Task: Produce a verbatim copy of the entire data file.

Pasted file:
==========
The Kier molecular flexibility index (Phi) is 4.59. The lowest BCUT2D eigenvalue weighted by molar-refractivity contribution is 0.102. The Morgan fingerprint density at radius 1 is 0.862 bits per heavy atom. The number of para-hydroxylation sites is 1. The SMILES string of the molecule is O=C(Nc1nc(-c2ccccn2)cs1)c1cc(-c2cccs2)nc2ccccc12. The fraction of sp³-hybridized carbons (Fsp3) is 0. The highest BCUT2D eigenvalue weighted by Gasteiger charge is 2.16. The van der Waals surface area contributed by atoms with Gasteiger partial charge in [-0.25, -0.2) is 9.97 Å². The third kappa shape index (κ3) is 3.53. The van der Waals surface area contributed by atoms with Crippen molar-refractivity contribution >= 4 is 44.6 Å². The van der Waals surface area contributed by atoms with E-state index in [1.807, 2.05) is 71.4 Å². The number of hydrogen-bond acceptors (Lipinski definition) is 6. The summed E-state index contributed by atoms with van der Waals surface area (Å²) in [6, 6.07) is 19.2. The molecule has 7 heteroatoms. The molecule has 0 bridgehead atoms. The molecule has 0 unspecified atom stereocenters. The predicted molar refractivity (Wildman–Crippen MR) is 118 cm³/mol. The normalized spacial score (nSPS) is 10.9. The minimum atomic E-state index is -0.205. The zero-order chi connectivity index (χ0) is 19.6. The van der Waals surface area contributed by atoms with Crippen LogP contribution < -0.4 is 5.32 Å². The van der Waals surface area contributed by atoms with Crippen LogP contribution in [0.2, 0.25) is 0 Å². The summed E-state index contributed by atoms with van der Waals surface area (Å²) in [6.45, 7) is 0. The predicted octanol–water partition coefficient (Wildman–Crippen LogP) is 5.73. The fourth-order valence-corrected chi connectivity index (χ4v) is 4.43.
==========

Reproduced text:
The Kier molecular flexibility index (Phi) is 4.59. The lowest BCUT2D eigenvalue weighted by molar-refractivity contribution is 0.102. The Morgan fingerprint density at radius 1 is 0.862 bits per heavy atom. The number of para-hydroxylation sites is 1. The SMILES string of the molecule is O=C(Nc1nc(-c2ccccn2)cs1)c1cc(-c2cccs2)nc2ccccc12. The fraction of sp³-hybridized carbons (Fsp3) is 0. The highest BCUT2D eigenvalue weighted by Gasteiger charge is 2.16. The van der Waals surface area contributed by atoms with Gasteiger partial charge in [-0.25, -0.2) is 9.97 Å². The third kappa shape index (κ3) is 3.53. The van der Waals surface area contributed by atoms with Crippen molar-refractivity contribution >= 4 is 44.6 Å². The van der Waals surface area contributed by atoms with E-state index in [1.807, 2.05) is 71.4 Å². The number of hydrogen-bond acceptors (Lipinski definition) is 6. The summed E-state index contributed by atoms with van der Waals surface area (Å²) in [6, 6.07) is 19.2. The molecule has 7 heteroatoms. The molecule has 0 bridgehead atoms. The molecule has 0 unspecified atom stereocenters. The predicted molar refractivity (Wildman–Crippen MR) is 118 cm³/mol. The normalized spacial score (nSPS) is 10.9. The minimum atomic E-state index is -0.205. The zero-order chi connectivity index (χ0) is 19.6. The van der Waals surface area contributed by atoms with Crippen LogP contribution < -0.4 is 5.32 Å². The van der Waals surface area contributed by atoms with Crippen LogP contribution in [0.2, 0.25) is 0 Å². The summed E-state index contributed by atoms with van der Waals surface area (Å²) in [6.45, 7) is 0. The predicted octanol–water partition coefficient (Wildman–Crippen LogP) is 5.73. The fourth-order valence-corrected chi connectivity index (χ4v) is 4.43.